Diamonds in Belgium
There’s a certain romance about giving your Valentine or yourself a stone from Antwerp, the oldest diamond centre in Europe. Russell Shor, senior industry analyst with the Gemological Institute of America shares what you need to know about buying them in Belgium’s style capital.
Records of stone trading in Antwerp date back to around 1450. Many diamonds filtered from India into Antwerp where skilled Flemish cutters fashioned them into gems. The discovery of diamonds in South Africa in 1869 helped the city’s diamond trade flourish and led to the first diamond trading organizations. Today, Antwerp remains one of the world’s largest diamond trading centers.
The heart of Antwerp’s diamond industry lies adjacent to the city’s historic main train station – beautifully restored to its 1890s splendour. The city’s main diamond trading hall, or bourse, is located across the street at 62 Pelikaanstraat. The nearest tram station is conveniently called Diamant (diamond in Flemish). The winding streets behind Pelikaanstraat, Schupstraat and Hovenierstraat, are where most of the city’s $15 billion diamond trade happens.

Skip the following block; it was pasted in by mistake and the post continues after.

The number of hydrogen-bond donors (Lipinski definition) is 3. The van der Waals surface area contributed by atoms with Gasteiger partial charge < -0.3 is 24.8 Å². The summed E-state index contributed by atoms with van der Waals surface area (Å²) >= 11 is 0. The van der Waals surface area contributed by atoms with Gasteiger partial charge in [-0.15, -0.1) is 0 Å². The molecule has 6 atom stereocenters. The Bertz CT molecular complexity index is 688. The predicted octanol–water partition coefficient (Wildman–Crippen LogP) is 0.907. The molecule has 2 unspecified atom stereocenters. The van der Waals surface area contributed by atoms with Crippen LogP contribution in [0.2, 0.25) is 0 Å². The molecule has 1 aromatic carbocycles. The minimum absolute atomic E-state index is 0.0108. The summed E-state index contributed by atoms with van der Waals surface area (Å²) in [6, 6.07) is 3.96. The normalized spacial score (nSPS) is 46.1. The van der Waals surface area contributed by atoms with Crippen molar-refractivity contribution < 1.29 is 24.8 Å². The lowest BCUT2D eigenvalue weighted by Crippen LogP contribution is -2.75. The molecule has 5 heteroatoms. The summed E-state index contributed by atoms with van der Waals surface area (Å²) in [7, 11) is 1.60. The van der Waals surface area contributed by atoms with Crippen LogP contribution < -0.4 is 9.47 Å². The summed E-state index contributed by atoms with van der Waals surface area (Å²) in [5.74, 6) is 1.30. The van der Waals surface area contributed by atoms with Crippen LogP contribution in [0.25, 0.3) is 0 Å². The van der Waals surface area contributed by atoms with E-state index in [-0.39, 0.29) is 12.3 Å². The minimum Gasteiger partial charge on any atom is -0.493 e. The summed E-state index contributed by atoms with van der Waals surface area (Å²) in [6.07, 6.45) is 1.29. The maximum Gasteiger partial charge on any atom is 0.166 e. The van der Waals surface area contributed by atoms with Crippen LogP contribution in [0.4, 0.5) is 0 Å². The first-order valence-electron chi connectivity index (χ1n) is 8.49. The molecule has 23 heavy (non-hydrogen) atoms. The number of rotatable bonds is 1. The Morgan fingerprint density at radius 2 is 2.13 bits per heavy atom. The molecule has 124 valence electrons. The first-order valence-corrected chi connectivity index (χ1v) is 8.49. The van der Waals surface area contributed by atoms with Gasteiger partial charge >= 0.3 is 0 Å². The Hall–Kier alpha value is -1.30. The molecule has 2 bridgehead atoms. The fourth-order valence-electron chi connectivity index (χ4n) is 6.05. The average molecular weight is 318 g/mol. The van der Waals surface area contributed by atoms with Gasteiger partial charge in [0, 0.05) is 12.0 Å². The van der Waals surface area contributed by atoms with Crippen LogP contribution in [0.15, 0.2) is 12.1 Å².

However, what interest most travellers to Antwerp are the diamonds that have been cut and mounted onto jewellery.
Here’s what you need to know before you buy:
1. Boutiques selling diamond jewellery are around Vestingstraat, Appelmansstraat and Lange Herentalsestraat near Central Station (below). It’s easy to shop around: they are very competitive and in close proximity to each other. Ensure any diamond you consider buying has a grading report from a reputable lab, so you can make an accurate comparison.
2. Find retailers who sell diamonds graded by the Gemological Institute of America (GIA) or have GIA-trained staff, at gia.edu/retailer-lookup. The Antwerp World Diamond Centre (AWDC) has a listing of retailers in the area.